The founder of Reconstructionist Judaism, Mordecai Kaplan struck a fundamental blow for women’s participation in Jewish ritual with the bat mitzvah of his eldest daughter, Judith. Kaplan studied at the Jewish Theological Seminary from 1893–1902 and earned a doctorate from Columbia University, but was ordained privately by Rabbi Isaac Jacob Reines in 1908 and began working as an Orthodox rabbi. He was founding rabbi of the Jewish Center from 1918–1922, where he worked to include women in synagogue life and wrote articles on women’s rights for the synagogue newsletter. In February 1922, as part of his intense questioning of Jewish tradition, he founded the Society for the Advancement of Judaism and one month later celebrated the bat mitzvah of his daughter Judith. Kaplan spent his career questioning basic assumptions of Jewish tradition, such as the concept of a chosen people, and his impact was felt throughout the Jewish community through his founding of Reconstructionist Judaism, his revisions to the prayer book, and his scholarship as a professor at the Jewish Theological Seminary.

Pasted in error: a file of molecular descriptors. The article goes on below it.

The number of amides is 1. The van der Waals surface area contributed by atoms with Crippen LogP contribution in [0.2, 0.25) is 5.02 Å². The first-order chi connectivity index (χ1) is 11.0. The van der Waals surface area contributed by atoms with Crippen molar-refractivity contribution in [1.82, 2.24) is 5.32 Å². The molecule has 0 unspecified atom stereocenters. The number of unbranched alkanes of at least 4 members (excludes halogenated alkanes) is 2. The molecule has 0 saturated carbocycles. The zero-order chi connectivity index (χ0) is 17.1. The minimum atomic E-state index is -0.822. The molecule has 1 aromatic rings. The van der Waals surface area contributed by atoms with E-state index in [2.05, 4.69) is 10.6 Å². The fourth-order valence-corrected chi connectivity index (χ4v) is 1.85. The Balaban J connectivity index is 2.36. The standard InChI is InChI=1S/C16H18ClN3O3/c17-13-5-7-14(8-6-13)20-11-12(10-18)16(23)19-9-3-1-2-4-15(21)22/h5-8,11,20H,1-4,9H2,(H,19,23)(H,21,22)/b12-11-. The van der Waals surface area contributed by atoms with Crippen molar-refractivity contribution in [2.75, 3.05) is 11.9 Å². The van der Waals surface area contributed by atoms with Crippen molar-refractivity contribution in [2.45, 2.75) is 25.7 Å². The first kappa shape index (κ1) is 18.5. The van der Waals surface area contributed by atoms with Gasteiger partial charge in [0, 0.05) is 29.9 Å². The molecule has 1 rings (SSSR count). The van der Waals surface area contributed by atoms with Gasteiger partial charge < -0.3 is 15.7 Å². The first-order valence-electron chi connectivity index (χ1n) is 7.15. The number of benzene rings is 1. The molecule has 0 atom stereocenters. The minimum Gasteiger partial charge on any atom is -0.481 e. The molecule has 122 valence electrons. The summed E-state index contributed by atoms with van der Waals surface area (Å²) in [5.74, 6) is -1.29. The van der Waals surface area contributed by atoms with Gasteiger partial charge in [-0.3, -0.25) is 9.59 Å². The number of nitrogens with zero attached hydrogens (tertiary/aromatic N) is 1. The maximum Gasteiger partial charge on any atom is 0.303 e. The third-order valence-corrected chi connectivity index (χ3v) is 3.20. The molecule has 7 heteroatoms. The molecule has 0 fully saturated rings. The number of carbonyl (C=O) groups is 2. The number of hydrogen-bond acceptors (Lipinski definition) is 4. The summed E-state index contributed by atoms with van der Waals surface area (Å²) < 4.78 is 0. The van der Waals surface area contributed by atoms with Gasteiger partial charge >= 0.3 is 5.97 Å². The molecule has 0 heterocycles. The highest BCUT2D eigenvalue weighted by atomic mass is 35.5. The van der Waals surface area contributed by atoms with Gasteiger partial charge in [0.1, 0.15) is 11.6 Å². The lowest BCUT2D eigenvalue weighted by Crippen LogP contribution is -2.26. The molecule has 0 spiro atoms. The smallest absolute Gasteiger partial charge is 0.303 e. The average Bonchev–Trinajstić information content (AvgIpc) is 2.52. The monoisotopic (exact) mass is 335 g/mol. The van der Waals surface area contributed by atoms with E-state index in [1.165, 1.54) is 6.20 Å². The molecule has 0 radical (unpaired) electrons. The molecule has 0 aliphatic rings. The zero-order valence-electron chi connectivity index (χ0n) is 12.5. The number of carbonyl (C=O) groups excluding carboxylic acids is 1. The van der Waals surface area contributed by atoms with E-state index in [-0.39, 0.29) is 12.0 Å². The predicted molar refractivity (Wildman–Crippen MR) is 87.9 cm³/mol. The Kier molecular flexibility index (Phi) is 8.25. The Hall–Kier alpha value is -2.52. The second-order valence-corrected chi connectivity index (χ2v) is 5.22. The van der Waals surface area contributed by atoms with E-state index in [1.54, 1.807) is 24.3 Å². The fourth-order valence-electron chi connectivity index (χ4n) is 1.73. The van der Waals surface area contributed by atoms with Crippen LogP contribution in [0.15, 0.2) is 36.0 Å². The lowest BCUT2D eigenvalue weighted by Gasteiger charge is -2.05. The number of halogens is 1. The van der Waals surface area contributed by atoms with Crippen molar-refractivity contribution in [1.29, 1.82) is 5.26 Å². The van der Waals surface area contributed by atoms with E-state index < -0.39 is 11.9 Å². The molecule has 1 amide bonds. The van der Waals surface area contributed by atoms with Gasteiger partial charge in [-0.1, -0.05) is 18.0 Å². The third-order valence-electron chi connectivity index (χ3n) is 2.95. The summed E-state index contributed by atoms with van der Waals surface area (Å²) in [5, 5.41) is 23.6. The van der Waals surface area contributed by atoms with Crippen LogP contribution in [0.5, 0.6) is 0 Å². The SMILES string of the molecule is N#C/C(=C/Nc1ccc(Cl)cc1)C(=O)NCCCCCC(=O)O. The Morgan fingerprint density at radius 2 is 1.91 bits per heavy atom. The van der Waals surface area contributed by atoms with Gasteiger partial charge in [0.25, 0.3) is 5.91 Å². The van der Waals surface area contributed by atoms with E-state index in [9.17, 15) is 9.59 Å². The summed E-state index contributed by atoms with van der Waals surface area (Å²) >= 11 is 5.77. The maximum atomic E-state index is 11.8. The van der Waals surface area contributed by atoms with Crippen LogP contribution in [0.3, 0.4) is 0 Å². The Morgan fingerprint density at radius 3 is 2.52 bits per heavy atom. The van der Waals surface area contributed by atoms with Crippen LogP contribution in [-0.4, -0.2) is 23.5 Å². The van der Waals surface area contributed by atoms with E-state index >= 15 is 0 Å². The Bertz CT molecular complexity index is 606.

How to cite this page
Jewish Women's Archive. "Mordecai Kaplan." (Viewed on October 16, 2019) <https://jwa.org/people/kaplan-mordecai>.